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One of them, Jacob Tullin Thams, was a successful Norwegian skier who had developed his own jumping technique known as the Kongsberger, which involved bending the upper body at the hip and extending the arms at the front with the skis parallel to each other. This approach, which was gradually being adopted across the board, would enable jumpers to progressively draw nearer to the elusive 100m mark and eventually surpass it.
In the meantime, USA’s Anders Haugen recorded the longest jump (50m) in Chamonix, but Tullin Thams and his compatriot, Navre Bonna, also produced impressive efforts (both 49m). The Norwegian pair were judged to have exhibited more style in their jumps and thus picked up a higher number of points. Consequently, Tullin Thams was declared the winner with 18,960 points, ahead of Bonna (18,860 points) and Haugen (18,000).
After the competition, a jumping exhibition was organised in which the take-off ramp was elevated by 25m; Tullin Thams proceeded to jump 58.50m, which constituted an official world record at the time.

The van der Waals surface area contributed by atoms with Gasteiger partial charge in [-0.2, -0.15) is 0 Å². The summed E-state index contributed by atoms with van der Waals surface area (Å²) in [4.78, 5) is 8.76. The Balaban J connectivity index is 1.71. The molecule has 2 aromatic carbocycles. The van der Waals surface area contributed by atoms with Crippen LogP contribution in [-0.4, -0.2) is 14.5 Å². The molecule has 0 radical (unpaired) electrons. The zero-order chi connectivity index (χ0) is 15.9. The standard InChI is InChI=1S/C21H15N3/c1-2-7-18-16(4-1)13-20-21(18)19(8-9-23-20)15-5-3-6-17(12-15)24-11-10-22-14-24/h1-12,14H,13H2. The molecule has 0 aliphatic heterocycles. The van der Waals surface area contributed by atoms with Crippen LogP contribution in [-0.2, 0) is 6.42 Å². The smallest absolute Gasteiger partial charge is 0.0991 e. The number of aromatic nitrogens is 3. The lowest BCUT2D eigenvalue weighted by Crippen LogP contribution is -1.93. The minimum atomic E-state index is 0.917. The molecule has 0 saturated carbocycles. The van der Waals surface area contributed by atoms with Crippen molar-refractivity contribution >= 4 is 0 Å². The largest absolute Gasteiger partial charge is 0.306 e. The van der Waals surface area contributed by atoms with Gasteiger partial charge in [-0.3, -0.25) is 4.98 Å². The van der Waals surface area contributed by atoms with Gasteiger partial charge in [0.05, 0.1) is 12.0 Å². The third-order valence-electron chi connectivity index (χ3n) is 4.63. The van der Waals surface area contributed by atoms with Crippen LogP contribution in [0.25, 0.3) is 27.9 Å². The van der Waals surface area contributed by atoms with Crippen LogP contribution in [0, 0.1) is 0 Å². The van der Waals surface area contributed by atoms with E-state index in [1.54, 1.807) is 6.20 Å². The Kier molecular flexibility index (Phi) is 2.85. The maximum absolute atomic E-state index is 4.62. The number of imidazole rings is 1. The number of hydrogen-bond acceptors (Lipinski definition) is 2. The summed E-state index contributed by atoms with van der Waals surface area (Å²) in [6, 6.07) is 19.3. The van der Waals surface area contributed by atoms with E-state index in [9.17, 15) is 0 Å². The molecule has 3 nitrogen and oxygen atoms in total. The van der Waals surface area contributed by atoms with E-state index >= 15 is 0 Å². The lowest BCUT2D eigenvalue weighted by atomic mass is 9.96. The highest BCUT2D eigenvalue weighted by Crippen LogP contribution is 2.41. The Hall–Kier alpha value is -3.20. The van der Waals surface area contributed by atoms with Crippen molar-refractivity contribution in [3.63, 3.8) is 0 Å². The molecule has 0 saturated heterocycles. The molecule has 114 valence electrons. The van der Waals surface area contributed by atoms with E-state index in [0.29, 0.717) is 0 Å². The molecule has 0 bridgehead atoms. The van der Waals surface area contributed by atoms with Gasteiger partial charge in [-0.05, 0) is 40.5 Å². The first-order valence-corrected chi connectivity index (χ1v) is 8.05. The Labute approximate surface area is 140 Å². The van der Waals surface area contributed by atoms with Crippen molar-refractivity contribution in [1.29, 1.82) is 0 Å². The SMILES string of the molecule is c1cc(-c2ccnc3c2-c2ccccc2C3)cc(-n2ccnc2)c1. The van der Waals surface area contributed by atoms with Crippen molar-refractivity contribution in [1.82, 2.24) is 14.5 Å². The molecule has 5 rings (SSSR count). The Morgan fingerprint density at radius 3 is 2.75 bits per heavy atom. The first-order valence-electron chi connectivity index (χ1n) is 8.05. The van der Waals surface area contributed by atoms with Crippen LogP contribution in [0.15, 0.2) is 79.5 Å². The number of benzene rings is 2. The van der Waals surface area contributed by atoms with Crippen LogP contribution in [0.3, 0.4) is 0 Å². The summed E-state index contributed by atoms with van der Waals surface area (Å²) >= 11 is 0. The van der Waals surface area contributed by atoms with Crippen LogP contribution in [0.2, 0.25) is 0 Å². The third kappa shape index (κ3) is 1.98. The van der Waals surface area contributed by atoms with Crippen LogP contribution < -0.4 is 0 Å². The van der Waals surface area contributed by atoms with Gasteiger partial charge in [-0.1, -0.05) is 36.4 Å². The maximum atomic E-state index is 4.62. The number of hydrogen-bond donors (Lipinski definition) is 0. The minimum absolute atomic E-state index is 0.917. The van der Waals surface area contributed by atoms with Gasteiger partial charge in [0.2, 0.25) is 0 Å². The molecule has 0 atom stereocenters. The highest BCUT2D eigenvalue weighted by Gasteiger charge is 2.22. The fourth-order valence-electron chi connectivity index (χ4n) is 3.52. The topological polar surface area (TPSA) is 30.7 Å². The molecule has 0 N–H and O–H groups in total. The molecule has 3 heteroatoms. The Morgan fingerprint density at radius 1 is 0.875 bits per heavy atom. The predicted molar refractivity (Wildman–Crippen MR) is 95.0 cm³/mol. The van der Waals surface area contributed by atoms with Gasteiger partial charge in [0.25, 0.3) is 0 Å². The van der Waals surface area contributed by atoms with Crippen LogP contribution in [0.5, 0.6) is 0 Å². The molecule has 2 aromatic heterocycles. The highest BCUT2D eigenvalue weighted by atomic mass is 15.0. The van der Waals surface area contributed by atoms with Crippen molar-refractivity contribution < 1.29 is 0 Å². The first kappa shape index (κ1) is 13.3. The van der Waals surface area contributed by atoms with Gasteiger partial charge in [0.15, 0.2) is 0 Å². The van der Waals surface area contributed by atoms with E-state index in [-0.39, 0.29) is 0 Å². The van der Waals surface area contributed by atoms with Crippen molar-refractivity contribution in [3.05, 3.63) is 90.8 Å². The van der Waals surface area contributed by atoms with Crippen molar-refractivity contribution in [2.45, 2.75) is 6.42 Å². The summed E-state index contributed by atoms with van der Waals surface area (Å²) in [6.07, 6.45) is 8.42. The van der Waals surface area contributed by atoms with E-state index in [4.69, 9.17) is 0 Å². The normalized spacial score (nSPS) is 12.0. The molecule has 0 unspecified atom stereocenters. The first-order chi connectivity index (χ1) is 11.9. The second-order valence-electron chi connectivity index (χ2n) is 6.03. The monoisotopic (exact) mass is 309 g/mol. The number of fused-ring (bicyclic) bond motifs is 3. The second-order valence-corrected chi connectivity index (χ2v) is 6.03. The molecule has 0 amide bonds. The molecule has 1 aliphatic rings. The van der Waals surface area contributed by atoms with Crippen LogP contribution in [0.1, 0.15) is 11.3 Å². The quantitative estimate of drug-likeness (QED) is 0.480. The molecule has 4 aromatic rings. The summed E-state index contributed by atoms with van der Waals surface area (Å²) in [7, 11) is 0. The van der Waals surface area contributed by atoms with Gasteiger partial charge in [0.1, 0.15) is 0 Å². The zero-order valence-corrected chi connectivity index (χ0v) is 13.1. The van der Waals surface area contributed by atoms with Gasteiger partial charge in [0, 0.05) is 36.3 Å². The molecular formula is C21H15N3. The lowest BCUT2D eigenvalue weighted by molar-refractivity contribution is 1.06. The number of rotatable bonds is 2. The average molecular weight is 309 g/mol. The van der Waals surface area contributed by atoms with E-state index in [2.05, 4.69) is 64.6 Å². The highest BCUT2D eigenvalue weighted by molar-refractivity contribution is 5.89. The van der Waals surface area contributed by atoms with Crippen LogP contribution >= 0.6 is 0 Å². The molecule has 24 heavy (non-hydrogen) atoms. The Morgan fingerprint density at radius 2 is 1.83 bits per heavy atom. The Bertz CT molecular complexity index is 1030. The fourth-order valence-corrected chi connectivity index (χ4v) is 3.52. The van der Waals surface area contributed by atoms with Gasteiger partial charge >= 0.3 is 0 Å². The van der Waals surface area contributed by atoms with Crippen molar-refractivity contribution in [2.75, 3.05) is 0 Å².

In 1926, he was crowned world champion in the individual large hill event in Lahti (FIN), prior to becoming the first ski jump specialist to win the illustrious Holmenkollen Medal, an annual award that recognises the top Nordic skier.
Following his retirement from the slopes, the trailblazing Norwegian turned his hand to sailing, and at the 1936 Olympic Games in Berlin, alongside countrymen Olaf and John Ditlev Simonsen, Hans Struknaes, Lauritz Schmidt and Nordahl Wallem, he landed a silver medal in the 8m event, behind a victorious Italian sextet. This remarkable result makes Tullin Thams one of just five athletes to have medalled in two different sports at the Summer and Winter Games, in addition to Edward Eagan (boxing and bobsleigh), Christa Luding (speed skating and track cycling), Clara Hughes (speed skating and road bicycle racing) and Lauryn Williams (athletics and bobsleigh).